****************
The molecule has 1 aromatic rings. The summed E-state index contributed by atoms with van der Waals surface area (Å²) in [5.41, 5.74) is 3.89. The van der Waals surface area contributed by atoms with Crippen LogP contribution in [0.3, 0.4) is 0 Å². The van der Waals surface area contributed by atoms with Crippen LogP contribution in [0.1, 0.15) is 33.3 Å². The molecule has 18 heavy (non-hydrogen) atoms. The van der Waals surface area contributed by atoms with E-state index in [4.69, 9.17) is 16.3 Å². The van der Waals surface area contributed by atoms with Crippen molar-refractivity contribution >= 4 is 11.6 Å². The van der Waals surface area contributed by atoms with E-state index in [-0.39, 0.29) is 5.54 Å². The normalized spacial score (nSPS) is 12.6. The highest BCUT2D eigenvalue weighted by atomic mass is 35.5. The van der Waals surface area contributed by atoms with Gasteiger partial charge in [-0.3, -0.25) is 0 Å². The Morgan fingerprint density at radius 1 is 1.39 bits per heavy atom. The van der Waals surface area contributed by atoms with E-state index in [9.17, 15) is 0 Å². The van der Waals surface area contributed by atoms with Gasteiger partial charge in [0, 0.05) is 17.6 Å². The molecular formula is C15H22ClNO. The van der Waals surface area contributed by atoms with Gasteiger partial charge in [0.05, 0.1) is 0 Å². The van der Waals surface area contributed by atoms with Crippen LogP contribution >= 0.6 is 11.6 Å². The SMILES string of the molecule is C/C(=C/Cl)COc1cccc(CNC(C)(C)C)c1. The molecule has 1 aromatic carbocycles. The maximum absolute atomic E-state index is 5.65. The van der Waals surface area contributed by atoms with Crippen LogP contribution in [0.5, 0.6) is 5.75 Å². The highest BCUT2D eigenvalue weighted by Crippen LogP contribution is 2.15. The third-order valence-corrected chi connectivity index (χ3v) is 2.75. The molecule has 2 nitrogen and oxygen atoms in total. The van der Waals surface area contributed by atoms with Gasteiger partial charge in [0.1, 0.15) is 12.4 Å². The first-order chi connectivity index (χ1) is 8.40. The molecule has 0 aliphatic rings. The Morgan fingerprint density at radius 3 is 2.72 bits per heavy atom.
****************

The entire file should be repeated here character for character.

The molecule has 1 aromatic rings. The summed E-state index contributed by atoms with van der Waals surface area (Å²) in [5.41, 5.74) is 3.89. The van der Waals surface area contributed by atoms with Crippen LogP contribution in [0.3, 0.4) is 0 Å². The van der Waals surface area contributed by atoms with Crippen LogP contribution in [0.1, 0.15) is 33.3 Å². The molecule has 18 heavy (non-hydrogen) atoms. The van der Waals surface area contributed by atoms with E-state index in [4.69, 9.17) is 16.3 Å². The van der Waals surface area contributed by atoms with Crippen molar-refractivity contribution >= 4 is 11.6 Å². The van der Waals surface area contributed by atoms with E-state index in [-0.39, 0.29) is 5.54 Å². The normalized spacial score (nSPS) is 12.6. The highest BCUT2D eigenvalue weighted by atomic mass is 35.5. The van der Waals surface area contributed by atoms with Gasteiger partial charge in [-0.3, -0.25) is 0 Å². The Morgan fingerprint density at radius 1 is 1.39 bits per heavy atom. The van der Waals surface area contributed by atoms with E-state index in [9.17, 15) is 0 Å². The van der Waals surface area contributed by atoms with Gasteiger partial charge in [0, 0.05) is 17.6 Å². The molecular formula is C15H22ClNO. The van der Waals surface area contributed by atoms with Gasteiger partial charge in [0.05, 0.1) is 0 Å². The van der Waals surface area contributed by atoms with Crippen LogP contribution >= 0.6 is 11.6 Å². The SMILES string of the molecule is C/C(=C/Cl)COc1cccc(CNC(C)(C)C)c1. The molecule has 1 aromatic carbocycles. The maximum absolute atomic E-state index is 5.65. The van der Waals surface area contributed by atoms with Crippen LogP contribution in [0.5, 0.6) is 5.75 Å². The highest BCUT2D eigenvalue weighted by Crippen LogP contribution is 2.15. The third-order valence-corrected chi connectivity index (χ3v) is 2.75. The molecule has 2 nitrogen and oxygen atoms in total. The van der Waals surface area contributed by atoms with Gasteiger partial charge in [0.1, 0.15) is 12.4 Å². The first-order chi connectivity index (χ1) is 8.40. The molecule has 0 aliphatic rings. The Morgan fingerprint density at radius 3 is 2.72 bits per heavy atom.